Lecture and Concert by Asteria
94121 San Francisco
Inspired by the special exhibition The Mourners, Asteria presents a lecture and concert of medieval music. Take home their music after the event: the Museum Store will be selling Le Souvenir de Vous me Tue, Soyes Loyal, and Un tres doulx regard. Enjoy a sample now.
Lecture: "In Search of the Lost Song: Bringing Medieval Chansons to Life"
Florence Gould Theater
How do you bring alive today music that was written half a millennium ago?
Concert: "Music for a Rash Prince: Medieval Love Songs from the Court of Charles of Burgundy"
Florence Gould Theater
The artistic legacy of the court of Burgundy remained legendary well after the demise of chivalry at the end of the Middle Ages. Nowhere was this more evident than in the superb love songs written during the reign of Charles the Bold at the end of the 15th century. Charles, a prince of the French royal family, was brought up in a household that bathed in extravagance, with elaborate feasts and tournaments a regular part of daily life. He was educated, as most children of noble birth at this time, by personal tutors in history, philosophy, and of course music. His father, Philip the Good, also had a keen appreciation for music and went so far as to personally supervise the selection of singers for his chapel. Charles, who both sang and played the harp, continued his father’s legacy and ultimately presided over a musical establishment that was the envy of Europe.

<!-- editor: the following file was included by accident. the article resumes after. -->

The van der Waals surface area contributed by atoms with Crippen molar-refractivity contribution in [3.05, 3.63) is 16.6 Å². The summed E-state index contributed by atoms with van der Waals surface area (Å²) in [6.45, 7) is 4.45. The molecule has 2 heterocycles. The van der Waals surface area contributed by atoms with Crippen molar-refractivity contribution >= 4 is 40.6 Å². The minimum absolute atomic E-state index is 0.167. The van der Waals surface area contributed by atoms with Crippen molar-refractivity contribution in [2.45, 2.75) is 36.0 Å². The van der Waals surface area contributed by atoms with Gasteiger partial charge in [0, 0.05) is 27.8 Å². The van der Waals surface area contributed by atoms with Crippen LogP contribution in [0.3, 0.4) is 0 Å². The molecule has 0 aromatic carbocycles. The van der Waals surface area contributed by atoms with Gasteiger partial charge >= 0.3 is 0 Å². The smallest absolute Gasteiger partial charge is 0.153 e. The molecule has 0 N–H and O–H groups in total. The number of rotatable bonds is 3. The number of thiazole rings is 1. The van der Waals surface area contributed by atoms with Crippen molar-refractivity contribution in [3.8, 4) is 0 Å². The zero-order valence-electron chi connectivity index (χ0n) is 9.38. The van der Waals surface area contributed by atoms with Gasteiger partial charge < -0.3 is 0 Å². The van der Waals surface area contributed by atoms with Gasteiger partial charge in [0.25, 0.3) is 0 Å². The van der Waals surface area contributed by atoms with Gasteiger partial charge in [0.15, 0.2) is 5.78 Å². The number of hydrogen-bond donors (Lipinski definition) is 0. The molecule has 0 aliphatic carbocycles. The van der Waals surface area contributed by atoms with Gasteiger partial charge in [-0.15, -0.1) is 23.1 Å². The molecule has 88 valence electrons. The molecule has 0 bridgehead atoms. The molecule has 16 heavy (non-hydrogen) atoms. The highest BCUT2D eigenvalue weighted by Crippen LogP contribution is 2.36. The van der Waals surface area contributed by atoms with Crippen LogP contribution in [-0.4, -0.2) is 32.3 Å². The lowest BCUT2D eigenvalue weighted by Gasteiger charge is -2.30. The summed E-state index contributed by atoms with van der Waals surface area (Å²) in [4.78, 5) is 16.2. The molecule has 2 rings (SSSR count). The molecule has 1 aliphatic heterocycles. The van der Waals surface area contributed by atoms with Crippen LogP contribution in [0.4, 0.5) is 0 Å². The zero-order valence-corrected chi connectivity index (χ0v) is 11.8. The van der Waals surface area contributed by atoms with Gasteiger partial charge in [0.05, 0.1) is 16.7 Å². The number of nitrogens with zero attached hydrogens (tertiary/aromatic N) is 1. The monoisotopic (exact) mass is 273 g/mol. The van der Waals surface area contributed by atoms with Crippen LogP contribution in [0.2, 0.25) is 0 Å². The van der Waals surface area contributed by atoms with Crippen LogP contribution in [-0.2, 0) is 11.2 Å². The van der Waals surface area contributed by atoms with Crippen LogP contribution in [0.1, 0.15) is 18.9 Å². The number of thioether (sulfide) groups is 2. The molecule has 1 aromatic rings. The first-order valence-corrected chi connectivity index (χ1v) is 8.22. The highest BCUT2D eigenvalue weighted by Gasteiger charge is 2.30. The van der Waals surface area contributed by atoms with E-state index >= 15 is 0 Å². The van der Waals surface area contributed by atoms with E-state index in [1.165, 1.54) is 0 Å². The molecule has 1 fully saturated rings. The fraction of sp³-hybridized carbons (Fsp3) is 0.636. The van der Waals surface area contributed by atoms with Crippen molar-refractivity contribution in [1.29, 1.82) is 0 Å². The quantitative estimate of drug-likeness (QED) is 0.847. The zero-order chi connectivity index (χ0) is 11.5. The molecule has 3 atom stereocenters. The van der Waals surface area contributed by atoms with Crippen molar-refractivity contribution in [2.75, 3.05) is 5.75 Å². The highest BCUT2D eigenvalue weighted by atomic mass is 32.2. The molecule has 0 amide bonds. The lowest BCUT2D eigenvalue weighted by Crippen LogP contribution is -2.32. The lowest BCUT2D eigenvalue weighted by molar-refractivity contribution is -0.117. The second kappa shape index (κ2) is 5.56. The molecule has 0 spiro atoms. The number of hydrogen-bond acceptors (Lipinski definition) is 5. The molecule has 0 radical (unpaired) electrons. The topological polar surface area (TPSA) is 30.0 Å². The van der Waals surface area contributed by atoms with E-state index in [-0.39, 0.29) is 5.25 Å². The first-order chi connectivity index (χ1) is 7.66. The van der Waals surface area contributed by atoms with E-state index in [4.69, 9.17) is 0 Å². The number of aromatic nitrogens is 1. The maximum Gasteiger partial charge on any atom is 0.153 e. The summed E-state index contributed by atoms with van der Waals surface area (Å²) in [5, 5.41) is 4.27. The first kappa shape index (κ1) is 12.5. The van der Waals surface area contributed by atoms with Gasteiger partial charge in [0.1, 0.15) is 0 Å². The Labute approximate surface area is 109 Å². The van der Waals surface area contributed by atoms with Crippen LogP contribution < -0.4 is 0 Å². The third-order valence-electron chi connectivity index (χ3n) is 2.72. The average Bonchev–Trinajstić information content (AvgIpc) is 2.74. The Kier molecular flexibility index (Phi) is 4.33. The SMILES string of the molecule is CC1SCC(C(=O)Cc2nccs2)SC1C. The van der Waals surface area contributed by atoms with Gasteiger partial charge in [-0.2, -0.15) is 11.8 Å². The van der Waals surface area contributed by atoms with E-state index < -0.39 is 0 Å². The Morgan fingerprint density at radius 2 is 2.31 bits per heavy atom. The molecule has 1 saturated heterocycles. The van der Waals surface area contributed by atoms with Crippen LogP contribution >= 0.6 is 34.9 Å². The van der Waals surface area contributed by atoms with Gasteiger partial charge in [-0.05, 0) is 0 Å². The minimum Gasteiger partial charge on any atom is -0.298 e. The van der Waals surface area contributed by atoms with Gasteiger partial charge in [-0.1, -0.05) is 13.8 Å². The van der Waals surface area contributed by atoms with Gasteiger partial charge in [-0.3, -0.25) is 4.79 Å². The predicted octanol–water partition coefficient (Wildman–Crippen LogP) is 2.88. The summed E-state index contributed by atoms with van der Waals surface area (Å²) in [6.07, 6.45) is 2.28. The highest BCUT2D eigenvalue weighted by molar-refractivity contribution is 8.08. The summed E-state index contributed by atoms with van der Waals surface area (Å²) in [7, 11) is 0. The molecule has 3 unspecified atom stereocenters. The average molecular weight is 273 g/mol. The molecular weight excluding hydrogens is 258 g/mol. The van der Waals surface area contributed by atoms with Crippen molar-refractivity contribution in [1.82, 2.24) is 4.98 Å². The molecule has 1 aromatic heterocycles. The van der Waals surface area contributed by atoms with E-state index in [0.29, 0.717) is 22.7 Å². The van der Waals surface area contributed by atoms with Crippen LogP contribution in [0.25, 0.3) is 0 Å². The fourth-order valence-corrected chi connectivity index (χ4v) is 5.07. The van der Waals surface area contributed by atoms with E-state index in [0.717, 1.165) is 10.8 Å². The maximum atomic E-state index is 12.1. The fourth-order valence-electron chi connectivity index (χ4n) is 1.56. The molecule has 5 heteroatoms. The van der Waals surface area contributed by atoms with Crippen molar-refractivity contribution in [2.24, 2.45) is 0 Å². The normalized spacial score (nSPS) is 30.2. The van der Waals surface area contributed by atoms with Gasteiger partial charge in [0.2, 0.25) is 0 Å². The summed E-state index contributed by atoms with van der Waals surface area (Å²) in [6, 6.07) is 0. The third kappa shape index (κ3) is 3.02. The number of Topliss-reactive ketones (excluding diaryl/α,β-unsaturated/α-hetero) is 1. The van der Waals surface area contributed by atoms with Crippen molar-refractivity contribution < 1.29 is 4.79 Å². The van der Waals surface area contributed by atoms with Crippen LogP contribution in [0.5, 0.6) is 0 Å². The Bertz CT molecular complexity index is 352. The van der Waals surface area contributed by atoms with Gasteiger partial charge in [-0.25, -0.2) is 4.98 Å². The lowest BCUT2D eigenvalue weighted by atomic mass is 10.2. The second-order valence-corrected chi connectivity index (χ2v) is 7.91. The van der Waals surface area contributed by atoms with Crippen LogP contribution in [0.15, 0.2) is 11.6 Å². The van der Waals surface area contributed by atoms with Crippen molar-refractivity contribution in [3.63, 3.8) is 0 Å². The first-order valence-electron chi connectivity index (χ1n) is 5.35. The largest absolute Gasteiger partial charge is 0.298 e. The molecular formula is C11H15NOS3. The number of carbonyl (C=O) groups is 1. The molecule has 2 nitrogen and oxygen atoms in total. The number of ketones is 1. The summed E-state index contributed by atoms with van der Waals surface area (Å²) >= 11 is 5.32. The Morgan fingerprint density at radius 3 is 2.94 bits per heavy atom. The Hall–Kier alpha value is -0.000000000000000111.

Though the quality of his chapel choir was widely praised, it was in the domain of secular music that the musicians and composers of Burgundy particularly excelled. The courtly love songs that delighted Charles (by one account Charles insisted on having a new song sung to him each and every evening) are like tiny vignettes of life at court, with knights, ladies, and gossip taking center stage. Today’s program presents songs by three of his most famous court composers: Antoine Busnoys, Robert Morton, and Hayne van Ghizeghem, composed roughly during the period of the Mourners sculptures currently on display at the Legion of Honor. The presence of any one of these men, who enjoyed international reputations, would have raised the artistic quality of the court to a remarkable level; all three together in one place quite literally made history.
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